To apply the same standards to folks like you that you would apply indiscriminately to all divorced and remarried folks, you would not be able to receive communion either because schismatics are not supposed to receive communion. (And yes, make no mistake about it: refusal to submit to the teaching of the Supreme Pontiff is the very textbook definition of a schismatic.) Then again, I have come to see quite clearly that unfortunately there is no shortage of Pharisees amongst conservative minded folks such as you.

    Is that sufficiently “unaccompanied” for you, Pat?

    I am sure this comment will be flagged by the moderators because passive aggressive attacks against Pope Francis like yours are allowed to post but God forbid anyone give folks like you a taste of the exact same medicine you think others should get.

    • It was not a covert reference to the pope, it was an open reference to him. Clearly I think Pope Who am I to judge would have a problem with St John the Baptist, or St Thomas Moore, or probably any saint canonized before 1970. If that’s not the case, explain how St John’s ministry qualifies as ‘accompanying’ and not rigorist pharisaism.

      News flash – the pope is not God and he is not the second coming of Christ. His preaching and every utterance is not dogma simply because he said it. Schism comes from refusal to adhere to the faith, not the pope’s sermons. Sorry. But, by all means do continue to live in your happy-land, pretending that the whole thing isn’t falling down around you.

      • Pat,

        You do not get to make up your own rules and definitions. Here is how these terms are defined by the Church (emphasis is mine):

        Can. 751 Heresy is the obstinate denial or obstinate doubt after the reception of baptism of some truth which is to be believed by divine and Catholic faith; apostasy is the total repudiation of the Christian faith; ***schism is the refusal of submission to the Supreme Pontiff or of communion with the members of the Church subject to him***

        When the Supreme Pontiff teaches on a matter pertaining to faith and morals and does so by a clear magisterial act and you refuse to give it proper assent, you are ipso facto refusing submission to the Supreme Pontiff and are thus schismatic.

        Kindly for the sake of your soul do not present yourself for communion until you confess this sin (cf. 1. Cor 11:27-29).

        • So if i’m sleeping with another guy, it’s alright to go to communion, but if i said that the pope shouldn’t give the impression that it’s alright to sleep with another guy it’s not. Brilliant!!!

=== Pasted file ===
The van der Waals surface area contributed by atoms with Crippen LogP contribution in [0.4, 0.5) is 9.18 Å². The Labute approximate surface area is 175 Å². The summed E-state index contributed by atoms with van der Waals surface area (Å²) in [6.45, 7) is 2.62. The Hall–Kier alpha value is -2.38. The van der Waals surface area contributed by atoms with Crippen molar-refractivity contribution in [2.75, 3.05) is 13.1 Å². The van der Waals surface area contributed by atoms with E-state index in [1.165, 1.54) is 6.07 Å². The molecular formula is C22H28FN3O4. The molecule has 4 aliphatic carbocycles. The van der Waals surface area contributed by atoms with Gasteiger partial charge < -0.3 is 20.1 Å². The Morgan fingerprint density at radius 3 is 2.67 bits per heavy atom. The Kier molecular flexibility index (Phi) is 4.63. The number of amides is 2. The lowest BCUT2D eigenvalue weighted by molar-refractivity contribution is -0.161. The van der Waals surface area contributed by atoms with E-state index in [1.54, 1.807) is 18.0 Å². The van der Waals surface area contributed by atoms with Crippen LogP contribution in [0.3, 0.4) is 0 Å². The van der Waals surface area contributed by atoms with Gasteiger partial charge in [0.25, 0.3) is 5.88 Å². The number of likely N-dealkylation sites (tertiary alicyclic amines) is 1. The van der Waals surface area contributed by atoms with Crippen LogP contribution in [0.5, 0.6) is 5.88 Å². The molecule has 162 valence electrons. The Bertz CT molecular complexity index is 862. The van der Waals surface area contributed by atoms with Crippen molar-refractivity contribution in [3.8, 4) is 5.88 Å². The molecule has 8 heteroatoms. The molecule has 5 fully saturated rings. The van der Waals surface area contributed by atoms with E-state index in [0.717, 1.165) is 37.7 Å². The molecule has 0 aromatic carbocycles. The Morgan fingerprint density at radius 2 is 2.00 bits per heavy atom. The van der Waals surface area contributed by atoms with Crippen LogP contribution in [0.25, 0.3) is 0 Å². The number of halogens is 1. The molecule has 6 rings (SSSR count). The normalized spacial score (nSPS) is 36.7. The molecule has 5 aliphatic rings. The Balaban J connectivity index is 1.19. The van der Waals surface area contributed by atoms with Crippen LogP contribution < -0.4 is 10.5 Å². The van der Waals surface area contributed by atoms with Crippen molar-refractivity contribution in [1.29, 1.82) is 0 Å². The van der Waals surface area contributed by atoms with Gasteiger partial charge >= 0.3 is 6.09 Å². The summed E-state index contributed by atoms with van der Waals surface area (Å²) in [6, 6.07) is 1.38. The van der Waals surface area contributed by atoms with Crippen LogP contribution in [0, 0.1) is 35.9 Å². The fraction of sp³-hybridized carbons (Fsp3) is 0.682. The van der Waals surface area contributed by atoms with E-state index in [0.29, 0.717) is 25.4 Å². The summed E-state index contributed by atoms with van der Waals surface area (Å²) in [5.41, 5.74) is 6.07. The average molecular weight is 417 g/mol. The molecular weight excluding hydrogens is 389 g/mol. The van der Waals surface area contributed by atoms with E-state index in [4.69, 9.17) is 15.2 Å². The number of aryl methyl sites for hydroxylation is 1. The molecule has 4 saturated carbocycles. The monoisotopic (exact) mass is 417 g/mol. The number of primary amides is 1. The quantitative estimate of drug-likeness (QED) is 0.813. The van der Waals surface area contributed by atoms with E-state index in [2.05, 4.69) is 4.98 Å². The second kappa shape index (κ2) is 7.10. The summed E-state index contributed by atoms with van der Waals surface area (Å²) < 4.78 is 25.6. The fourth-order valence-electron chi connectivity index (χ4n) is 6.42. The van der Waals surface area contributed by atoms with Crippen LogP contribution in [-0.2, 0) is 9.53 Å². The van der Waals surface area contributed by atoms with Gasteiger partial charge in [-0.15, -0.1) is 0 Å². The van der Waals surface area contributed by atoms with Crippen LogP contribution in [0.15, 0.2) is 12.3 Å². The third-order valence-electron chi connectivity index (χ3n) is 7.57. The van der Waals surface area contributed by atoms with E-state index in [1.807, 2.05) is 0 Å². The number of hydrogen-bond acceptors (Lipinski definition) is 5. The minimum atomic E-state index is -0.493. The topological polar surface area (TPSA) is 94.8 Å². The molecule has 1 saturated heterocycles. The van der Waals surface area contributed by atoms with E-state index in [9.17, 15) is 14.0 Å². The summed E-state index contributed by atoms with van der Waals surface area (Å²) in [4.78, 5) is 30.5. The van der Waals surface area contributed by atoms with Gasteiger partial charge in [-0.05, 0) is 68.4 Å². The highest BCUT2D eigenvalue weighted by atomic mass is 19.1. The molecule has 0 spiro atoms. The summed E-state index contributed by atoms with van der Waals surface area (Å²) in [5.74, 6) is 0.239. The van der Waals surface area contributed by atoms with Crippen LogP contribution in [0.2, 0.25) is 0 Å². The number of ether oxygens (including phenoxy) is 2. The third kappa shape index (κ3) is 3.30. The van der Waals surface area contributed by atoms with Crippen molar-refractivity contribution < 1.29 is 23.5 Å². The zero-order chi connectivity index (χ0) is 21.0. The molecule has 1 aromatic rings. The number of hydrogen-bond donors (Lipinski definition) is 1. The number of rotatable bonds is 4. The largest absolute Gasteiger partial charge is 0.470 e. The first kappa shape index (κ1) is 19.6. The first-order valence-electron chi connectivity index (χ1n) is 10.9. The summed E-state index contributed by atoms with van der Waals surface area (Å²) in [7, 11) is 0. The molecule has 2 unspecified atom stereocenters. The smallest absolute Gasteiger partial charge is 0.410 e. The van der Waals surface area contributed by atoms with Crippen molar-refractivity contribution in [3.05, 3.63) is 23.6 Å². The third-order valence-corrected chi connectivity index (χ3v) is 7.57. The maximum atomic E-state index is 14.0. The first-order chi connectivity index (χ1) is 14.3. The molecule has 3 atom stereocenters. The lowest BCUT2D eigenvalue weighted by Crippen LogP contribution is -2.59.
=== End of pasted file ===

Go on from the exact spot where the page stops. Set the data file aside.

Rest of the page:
The pope doesn’t get to change faith or morality. If you think he can do so by talking to a reporter on a plane or issuing an ambiguous exhortation – then by all means let yourself go, see what happens.

          And how does that work anyway? The other apx 260 popes were all wrong? not merciful enough?

          Any time you want to explain how St. John’s condemnation of Herod’s living arrangement would fit in with the pope’s approach (which was the point after all) – please feel free to do so.

  5. The Church remembers the heroic but tragic death of John the Baptist. Ironically Our Lord said “no man born of woman was greater than John the Baptist”.. The reason is that man was created for the Glory of God. John the Baptist died because he challenged the sinful actions of the most powerful authority in Israel who had power over life and death. Herod openly violated the Holiness of God by taking possession of his brothers wife. John took the risk of exposing before Israel the evil of its highest ruler. John the Baptist could not allow this to happen. In Eternity he wears the crown of Martyrdom. I am sure that Herod had a different end. I encourage my brothers and sisters to take up the mantel of John the Baptist and in our own time to challenge the evils perpetrated by our Government officials. The risks are there because those in power wield military and legal power. Most Germans except a few like Maximillian Kolbe. Edith Stein and Dietrich Bonhoeffer, kept quiet when Hitler murdered millions of Jews and they were all sent to the death camps but before God they occupy an exalted position. St. John the Baptist pray for us…

    • Using the story of John the Baptist to bash gay marriage us an insult to both the Saint and to Our Lord who taught Love not condemnation. As a convert from the Episcopal faith I also find your jab at the Church of England mean spirited and lacking in reason as the real reason the Pope didn’t allow Henry VIII a divorce was because he had married Catherine of Aragon the daughter of the King of Spain who was needed as an ally for the Church. Please stay out of politics for God’s sake it demeans and cheapens the Saint we should be talking about who brought the Good News of Jesus Christ.